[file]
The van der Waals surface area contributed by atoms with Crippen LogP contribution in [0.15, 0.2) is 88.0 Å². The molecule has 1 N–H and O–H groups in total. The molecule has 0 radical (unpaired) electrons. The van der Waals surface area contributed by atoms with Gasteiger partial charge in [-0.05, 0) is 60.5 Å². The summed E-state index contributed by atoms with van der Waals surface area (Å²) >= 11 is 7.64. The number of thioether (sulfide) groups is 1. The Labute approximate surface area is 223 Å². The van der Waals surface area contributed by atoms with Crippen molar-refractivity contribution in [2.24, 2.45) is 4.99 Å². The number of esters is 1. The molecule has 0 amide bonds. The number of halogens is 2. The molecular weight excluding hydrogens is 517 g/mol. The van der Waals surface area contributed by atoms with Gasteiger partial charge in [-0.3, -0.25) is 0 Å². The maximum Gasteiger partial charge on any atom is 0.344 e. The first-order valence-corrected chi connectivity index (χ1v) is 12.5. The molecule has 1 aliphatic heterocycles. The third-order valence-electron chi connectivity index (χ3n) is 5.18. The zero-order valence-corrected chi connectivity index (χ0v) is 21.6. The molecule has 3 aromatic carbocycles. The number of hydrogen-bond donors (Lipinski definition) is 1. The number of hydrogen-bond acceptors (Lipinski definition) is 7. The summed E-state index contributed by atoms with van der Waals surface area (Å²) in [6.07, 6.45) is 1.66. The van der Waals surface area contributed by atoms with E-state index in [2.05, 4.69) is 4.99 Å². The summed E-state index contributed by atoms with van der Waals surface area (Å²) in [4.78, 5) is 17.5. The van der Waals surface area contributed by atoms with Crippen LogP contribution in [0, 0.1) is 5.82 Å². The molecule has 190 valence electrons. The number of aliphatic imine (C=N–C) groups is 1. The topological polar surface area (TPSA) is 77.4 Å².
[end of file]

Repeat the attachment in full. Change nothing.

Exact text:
The van der Waals surface area contributed by atoms with Crippen LogP contribution in [0.15, 0.2) is 88.0 Å². The molecule has 1 N–H and O–H groups in total. The molecule has 0 radical (unpaired) electrons. The van der Waals surface area contributed by atoms with Gasteiger partial charge in [-0.05, 0) is 60.5 Å². The summed E-state index contributed by atoms with van der Waals surface area (Å²) >= 11 is 7.64. The number of thioether (sulfide) groups is 1. The Labute approximate surface area is 223 Å². The van der Waals surface area contributed by atoms with Crippen molar-refractivity contribution in [2.24, 2.45) is 4.99 Å². The number of esters is 1. The molecule has 0 amide bonds. The number of halogens is 2. The molecular weight excluding hydrogens is 517 g/mol. The van der Waals surface area contributed by atoms with Gasteiger partial charge in [-0.3, -0.25) is 0 Å². The maximum Gasteiger partial charge on any atom is 0.344 e. The first-order valence-corrected chi connectivity index (χ1v) is 12.5. The molecule has 1 aliphatic heterocycles. The third-order valence-electron chi connectivity index (χ3n) is 5.18. The zero-order valence-corrected chi connectivity index (χ0v) is 21.6. The molecule has 3 aromatic carbocycles. The number of hydrogen-bond donors (Lipinski definition) is 1. The number of hydrogen-bond acceptors (Lipinski definition) is 7. The summed E-state index contributed by atoms with van der Waals surface area (Å²) in [6.07, 6.45) is 1.66. The van der Waals surface area contributed by atoms with E-state index in [2.05, 4.69) is 4.99 Å². The summed E-state index contributed by atoms with van der Waals surface area (Å²) in [4.78, 5) is 17.5. The van der Waals surface area contributed by atoms with Crippen LogP contribution in [0, 0.1) is 5.82 Å². The molecule has 190 valence electrons. The number of aliphatic imine (C=N–C) groups is 1. The topological polar surface area (TPSA) is 77.4 Å².